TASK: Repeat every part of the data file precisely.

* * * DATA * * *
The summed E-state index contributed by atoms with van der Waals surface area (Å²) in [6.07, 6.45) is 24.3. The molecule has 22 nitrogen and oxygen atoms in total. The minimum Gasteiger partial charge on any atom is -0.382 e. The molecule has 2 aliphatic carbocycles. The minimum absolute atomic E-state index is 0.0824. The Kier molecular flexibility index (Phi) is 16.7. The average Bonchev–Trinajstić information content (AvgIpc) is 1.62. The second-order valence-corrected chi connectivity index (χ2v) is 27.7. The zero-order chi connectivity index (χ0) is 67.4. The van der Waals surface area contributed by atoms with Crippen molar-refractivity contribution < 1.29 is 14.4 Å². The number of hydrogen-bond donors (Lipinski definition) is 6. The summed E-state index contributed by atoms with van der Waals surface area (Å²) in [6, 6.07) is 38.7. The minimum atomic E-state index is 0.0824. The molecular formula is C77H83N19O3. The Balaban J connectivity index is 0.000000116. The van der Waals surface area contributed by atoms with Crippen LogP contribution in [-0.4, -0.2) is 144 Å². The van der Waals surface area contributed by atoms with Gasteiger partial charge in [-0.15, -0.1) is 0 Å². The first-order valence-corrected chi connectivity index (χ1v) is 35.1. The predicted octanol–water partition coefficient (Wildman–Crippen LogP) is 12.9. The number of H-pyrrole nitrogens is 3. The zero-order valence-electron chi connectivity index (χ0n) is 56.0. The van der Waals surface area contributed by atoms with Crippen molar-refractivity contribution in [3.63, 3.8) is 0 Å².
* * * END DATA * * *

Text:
The summed E-state index contributed by atoms with van der Waals surface area (Å²) in [6.07, 6.45) is 24.3. The molecule has 22 nitrogen and oxygen atoms in total. The minimum Gasteiger partial charge on any atom is -0.382 e. The molecule has 2 aliphatic carbocycles. The minimum absolute atomic E-state index is 0.0824. The Kier molecular flexibility index (Phi) is 16.7. The average Bonchev–Trinajstić information content (AvgIpc) is 1.62. The second-order valence-corrected chi connectivity index (χ2v) is 27.7. The zero-order chi connectivity index (χ0) is 67.4. The van der Waals surface area contributed by atoms with Crippen molar-refractivity contribution < 1.29 is 14.4 Å². The number of hydrogen-bond donors (Lipinski definition) is 6. The summed E-state index contributed by atoms with van der Waals surface area (Å²) in [6, 6.07) is 38.7. The minimum atomic E-state index is 0.0824. The molecular formula is C77H83N19O3. The Balaban J connectivity index is 0.000000116. The van der Waals surface area contributed by atoms with Crippen LogP contribution in [-0.4, -0.2) is 144 Å². The van der Waals surface area contributed by atoms with Gasteiger partial charge in [-0.15, -0.1) is 0 Å². The first-order valence-corrected chi connectivity index (χ1v) is 35.1. The predicted octanol–water partition coefficient (Wildman–Crippen LogP) is 12.9. The number of H-pyrrole nitrogens is 3. The zero-order valence-electron chi connectivity index (χ0n) is 56.0. The van der Waals surface area contributed by atoms with Crippen molar-refractivity contribution in [3.63, 3.8) is 0 Å².